Assert is interpreted by the implementation. If the assertion policy
is Ignore at the point of a pragma
Assert, the pragma is ignored. If
performing checks is required by the
policy in effect is
Check at the place point of a pragma
Assert, the elaboration of the pragma consists of evaluating the boolean
expression, and if the result is False, evaluating the Message argument,
if any, and raising the exception Assertions.Assertion_Error, with a
message if the Message argument is provided.
Calling the procedure Assertions.Assert without
a Message parameter is equivalent to:
if Check = False then
Calling the procedure Assertions.Assert with a
Message parameter is equivalent to:
if Check = False then
raise Ada.Assertions.Assertion_Error with Message;
The procedures Assertions.Assert have these effects
independently of the assertion policy in effect.
Bounded (Run-Time) Errors
It is a bounded error to invoke a potentially blocking
operation (see 9.5.1) during the evaluation
of an assertion expression associated with a call on, or return from,
a protected operation. If the bounded error is detected, Program_Error
is raised. If not detected, execution proceeds normally, but if it is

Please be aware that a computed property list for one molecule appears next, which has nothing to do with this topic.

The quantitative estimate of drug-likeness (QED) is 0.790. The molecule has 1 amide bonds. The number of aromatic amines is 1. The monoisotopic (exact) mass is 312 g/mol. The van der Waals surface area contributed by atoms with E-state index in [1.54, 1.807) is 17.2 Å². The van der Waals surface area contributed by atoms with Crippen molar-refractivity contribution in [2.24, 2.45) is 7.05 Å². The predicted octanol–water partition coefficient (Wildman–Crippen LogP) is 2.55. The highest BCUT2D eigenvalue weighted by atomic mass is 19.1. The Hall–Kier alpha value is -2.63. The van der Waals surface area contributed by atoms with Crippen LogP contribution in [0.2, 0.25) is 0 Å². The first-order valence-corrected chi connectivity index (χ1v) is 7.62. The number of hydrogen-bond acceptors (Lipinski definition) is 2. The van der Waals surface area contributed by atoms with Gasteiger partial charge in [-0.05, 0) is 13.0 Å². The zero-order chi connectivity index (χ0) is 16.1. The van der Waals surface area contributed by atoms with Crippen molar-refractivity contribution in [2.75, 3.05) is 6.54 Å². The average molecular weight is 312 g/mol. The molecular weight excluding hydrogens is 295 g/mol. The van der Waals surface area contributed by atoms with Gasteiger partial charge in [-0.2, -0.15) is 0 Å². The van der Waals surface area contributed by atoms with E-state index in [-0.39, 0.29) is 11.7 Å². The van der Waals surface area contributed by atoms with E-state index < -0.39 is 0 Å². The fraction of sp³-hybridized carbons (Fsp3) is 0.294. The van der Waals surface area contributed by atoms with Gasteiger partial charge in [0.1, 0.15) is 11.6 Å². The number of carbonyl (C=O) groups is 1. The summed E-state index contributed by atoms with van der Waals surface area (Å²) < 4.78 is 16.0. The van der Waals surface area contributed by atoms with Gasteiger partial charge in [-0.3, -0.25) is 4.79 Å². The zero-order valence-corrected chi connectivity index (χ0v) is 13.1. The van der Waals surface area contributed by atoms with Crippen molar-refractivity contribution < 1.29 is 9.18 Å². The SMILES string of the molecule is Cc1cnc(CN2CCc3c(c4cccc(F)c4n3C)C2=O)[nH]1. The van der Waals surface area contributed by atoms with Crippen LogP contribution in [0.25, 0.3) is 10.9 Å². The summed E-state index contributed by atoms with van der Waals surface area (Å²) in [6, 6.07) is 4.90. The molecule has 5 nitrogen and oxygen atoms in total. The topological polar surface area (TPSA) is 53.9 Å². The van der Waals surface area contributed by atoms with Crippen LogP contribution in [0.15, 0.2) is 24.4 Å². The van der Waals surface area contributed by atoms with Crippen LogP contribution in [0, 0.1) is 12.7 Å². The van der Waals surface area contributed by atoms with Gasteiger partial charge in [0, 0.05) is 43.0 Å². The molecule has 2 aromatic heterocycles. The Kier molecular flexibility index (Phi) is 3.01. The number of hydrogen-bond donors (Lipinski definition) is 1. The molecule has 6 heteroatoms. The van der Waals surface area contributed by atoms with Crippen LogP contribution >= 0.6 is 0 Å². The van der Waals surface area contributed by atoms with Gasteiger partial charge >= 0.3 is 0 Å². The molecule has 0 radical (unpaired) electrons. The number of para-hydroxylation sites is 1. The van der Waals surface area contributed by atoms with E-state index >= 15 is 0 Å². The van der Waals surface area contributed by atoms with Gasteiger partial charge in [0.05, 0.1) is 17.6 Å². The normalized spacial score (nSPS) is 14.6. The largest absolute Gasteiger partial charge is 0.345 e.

invoked within a protected action, it might result in deadlock or a (nested)
Assertion_Error may be declared by renaming an
implementation-defined exception from another package.
Reason: This permission
is intended to allow implementations which had an implementation-defined
Assert pragma to continue to use their originally defined exception.
Without this permission, such an implementation would be incorrect, as
Exception_Name would return the wrong name.
Implementations may define their own assertion
If the result of a function call in an assertion
is not needed to determine the value of the assertion expression, an
implementation is permitted to omit the function call. [This permission
applies even if the function has side effects.]
An implementation need not allow the specification
of an assertion expression if the evaluation of the expression has a
side effect such that an immediate reevaluation of the expression could
produce a different value. Similarly, an implementation need not allow
the specification of an assertion expression that is checked as part
of a call on or return from a callable entity C, if the evaluation
of the expression has a side effect such that the evaluation of some